Sandra and Paul rescued their one-year-old dog Rusty from Romania, but she has bad hip dysplasia and slipping kneecaps in both hind legs. ‘The bottom line is you have a long journey in front of you friends, and that journey will involve two surgeries, one on each side, where you treat the knee and the hip at the same time,’ Noel warns. The couple make the heart-breaking decision to tell Noel that if the micro hip replacement surgery doesn’t go to plan he should let Rusty go while she is under the anaesthetic. The pressure is on for Noel to save the life of a young dog with a tragic history of neglect.

Their Story

Rusty lives with Sandra and Paul, and their three other dogs. The dogs play an essential part of their lives. Sandra has a friend who works with dogs over in Romania rescued Rusty via her. When Sandra saw Rusty she fell in love instantly.

The Problem

Rusty had severely dislocated hips and, being such an advanced problem, it required specialist attention. The couple were referred to Noel at Fitzpatrick Referrals to see what was possible. When examining Rusty, Noel explained to Paul and Sandra that the head of Rusty’s femurs no longer sat in their respective hip joints, and that this would have resulted in the bones painfully rubbing together wearing the cartilage away. He also found that Rusty’s patella’s (kneecaps) were loose and frequently slipped out of place in both of her back legs. Because Rusty was affected so badly in both legs, her options were very limited; Noel proposed that the best option would be to treat all four problems in two separate surgeries by operating on one hip and one knee each time. The couple made the heart-breaking decision to give Noel permission to not wake Rusty up if the surgery proved impossible to achieve.


Noel operated on Rusty’s left back leg first. For the hip replacement, first Noel removed the damaged head of the femur and then drilled out the bone of her pelvis to create a new ‘socket’ joint. As the ‘socket’ of Rusty’s joints had previously been very flat and unable to hold the ‘ball’ of the head of the femur in place, Noel had very little bone onto which he could secure the cement which would hold the plastic cup that would form the new ‘socket’. To combat this, he drilled a screw into her pelvis and used this to secure the cement around, that itself held the new plastic cup ‘socket’ in position. Noel then drilled out the femur shaft and inserted a metal stem with a ball attached that would slot into the plastic socket, forming the ‘ball’ and ‘socket’ joint once more. Next, Noel addressed Rusty’s slipping kneecap, by tightening the surrounding connective tissue. Once the left leg has healed – Noel plans to repeat the procedure on her right hip and knee, but in the meantime, Rusty would need plenty of rest and rehabilitation to heal.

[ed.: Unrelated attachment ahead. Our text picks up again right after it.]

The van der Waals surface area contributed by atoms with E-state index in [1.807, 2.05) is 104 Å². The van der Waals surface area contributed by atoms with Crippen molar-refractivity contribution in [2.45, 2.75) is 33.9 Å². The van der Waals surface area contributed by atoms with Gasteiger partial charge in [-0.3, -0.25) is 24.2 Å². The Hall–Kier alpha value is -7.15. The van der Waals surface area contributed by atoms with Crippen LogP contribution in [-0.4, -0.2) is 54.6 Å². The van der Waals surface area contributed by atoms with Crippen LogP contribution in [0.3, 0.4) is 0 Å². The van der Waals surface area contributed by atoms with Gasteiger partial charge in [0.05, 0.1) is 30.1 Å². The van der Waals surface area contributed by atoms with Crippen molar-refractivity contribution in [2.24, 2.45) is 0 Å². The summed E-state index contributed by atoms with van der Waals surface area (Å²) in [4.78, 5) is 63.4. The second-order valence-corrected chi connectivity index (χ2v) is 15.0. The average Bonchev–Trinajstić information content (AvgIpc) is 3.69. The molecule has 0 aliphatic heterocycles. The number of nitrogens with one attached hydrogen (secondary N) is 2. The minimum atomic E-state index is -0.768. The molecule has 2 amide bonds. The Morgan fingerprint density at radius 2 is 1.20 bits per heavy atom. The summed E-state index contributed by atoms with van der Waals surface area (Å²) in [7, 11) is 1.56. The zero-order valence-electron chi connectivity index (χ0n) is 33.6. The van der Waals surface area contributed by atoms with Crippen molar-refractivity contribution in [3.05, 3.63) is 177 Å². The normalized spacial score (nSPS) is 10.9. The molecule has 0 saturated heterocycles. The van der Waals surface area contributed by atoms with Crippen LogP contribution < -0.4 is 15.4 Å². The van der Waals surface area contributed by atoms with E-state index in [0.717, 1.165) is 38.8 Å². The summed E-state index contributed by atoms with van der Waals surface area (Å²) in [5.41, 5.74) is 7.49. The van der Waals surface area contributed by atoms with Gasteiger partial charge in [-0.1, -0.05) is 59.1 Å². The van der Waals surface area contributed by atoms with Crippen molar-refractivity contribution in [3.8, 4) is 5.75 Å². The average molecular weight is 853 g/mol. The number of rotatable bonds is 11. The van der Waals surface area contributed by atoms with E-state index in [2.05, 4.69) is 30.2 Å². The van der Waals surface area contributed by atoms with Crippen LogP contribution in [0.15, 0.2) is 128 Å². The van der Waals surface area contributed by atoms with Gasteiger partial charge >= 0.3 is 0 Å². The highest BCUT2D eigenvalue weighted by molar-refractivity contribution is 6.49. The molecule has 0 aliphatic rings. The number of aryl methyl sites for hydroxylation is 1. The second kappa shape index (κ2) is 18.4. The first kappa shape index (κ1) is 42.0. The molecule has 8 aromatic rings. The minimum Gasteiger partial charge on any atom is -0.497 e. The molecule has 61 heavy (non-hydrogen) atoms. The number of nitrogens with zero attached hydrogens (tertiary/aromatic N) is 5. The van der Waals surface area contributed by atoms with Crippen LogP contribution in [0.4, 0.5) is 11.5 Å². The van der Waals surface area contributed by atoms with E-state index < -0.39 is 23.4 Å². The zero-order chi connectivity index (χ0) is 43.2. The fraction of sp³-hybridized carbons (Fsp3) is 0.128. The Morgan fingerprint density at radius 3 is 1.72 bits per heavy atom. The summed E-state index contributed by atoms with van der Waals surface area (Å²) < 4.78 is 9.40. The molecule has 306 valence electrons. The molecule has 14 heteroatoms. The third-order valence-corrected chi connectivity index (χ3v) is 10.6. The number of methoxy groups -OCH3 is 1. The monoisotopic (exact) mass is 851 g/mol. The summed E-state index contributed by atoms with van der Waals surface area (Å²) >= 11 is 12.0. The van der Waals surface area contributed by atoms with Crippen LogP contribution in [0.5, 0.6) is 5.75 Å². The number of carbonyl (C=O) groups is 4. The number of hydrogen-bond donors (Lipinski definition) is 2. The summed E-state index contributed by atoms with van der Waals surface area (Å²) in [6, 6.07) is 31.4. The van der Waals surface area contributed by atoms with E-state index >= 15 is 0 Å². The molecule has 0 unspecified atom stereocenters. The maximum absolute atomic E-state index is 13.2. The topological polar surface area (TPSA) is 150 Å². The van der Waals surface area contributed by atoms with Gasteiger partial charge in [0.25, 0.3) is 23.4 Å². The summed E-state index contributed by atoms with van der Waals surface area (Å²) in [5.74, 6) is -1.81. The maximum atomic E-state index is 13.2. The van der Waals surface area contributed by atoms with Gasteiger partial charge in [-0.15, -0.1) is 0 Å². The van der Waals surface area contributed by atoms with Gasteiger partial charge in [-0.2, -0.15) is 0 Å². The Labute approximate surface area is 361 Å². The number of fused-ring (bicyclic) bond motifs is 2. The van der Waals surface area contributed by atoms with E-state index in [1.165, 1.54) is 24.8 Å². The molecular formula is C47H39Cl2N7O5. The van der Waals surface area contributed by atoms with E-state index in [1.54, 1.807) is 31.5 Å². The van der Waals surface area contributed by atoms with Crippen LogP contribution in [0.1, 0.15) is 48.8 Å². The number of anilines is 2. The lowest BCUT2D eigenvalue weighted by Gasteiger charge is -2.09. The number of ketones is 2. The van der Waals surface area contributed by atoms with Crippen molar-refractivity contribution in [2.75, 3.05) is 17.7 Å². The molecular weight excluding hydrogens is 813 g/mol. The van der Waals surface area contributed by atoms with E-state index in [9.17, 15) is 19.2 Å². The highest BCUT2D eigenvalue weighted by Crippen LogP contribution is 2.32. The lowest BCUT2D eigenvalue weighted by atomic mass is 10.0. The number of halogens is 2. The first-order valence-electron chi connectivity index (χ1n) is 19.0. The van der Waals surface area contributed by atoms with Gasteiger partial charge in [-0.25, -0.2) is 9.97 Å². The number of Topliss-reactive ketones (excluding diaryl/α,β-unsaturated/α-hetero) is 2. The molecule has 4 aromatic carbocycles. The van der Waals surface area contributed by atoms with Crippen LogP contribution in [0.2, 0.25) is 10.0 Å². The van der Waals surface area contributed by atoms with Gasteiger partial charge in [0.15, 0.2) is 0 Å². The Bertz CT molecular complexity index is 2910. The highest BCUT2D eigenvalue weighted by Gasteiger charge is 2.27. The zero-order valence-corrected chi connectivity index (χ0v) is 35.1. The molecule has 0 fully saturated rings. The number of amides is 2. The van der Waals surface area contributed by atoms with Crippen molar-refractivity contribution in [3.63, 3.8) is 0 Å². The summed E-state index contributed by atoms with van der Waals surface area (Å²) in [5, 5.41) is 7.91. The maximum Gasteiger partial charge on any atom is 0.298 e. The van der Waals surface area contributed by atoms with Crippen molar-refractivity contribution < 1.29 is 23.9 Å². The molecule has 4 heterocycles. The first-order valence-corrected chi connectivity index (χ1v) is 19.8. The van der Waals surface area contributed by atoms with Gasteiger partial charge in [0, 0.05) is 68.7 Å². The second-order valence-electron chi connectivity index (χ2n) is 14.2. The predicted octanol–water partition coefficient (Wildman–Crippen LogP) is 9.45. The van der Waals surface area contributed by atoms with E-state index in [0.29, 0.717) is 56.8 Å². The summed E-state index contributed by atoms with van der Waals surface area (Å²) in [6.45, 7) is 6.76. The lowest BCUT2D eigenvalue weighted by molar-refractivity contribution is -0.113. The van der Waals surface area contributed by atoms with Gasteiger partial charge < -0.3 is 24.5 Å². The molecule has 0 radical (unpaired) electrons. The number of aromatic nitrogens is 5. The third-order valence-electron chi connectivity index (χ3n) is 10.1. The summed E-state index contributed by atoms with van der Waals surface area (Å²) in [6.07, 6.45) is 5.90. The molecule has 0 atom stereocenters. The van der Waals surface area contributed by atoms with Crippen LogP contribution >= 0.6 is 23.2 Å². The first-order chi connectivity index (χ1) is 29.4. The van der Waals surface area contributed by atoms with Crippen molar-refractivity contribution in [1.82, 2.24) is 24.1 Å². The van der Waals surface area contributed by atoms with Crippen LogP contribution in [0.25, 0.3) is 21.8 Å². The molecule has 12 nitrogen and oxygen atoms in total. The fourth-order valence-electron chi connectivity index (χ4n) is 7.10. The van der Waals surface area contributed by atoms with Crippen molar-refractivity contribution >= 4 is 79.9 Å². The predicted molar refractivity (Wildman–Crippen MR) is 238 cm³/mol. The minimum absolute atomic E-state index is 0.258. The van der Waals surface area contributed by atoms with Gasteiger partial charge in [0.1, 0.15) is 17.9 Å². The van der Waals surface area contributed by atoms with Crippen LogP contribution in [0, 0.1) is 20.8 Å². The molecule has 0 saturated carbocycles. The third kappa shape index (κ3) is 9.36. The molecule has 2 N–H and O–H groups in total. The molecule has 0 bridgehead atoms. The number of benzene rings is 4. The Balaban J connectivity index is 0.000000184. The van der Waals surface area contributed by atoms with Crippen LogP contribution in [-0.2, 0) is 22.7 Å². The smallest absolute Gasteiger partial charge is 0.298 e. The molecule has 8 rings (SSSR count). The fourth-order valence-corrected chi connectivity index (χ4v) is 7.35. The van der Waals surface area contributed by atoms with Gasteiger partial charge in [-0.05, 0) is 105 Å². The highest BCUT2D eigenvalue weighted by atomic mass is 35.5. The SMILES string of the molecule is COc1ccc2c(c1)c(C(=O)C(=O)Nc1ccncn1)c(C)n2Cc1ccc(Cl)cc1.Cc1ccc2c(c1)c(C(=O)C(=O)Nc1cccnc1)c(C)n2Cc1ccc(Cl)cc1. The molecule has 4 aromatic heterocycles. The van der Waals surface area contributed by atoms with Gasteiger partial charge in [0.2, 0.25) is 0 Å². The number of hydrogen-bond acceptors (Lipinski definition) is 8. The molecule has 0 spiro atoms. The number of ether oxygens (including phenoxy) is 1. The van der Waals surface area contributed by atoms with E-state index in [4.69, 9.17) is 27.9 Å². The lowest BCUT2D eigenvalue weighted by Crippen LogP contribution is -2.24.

When Rusty came for her six week check up with Noel her hip replacement was doing well but, sadly, her left knee was still slipping out of place and required a more invasive surgery to correct. Noel cuts out and repositions Rusty’s tibia to create a trough in which the kneecap could sit and glide easily, without slipping out of place. Three weeks later, Rusty’s left leg has finally healed enough, that Noel is able to repeat the same procedures on her right leg, this time doing the more invasive kneecap surgery in the first instance. After another period of intensive physiotherapy and hydrotherapy, Noel is ready to send Rusty home for further recovery. Noel is happy with the surgery on Rusty’s right leg, but the kneecap on her left leg is still causing him concern. Noel hopes that as the muscles in her legs strengthen with physiotherapy and hydrotherapy that this will be enough to keep the kneecap secure and stable, but only time would tell.

She gives us so much love, she deserves the best and she always will


In the following weeks, Sandra and Paul followed a strict programme of rehabilitation with Rusty, and hoped that it would be enough to avoid her needing another surgery. When Noel saw her again for a final check-up a few weeks later her muscle mass had improved greatly and she was able to move around without pain or discomfort. On examination, her left kneecap was still slipping, but to a much lesser degree than before. Noel explained that many dogs can live full and happy lives with this degree of slipping.

Seven months later Rusty is catching up on her lost puppyhood, having a wonderful happy time running freely without any pain.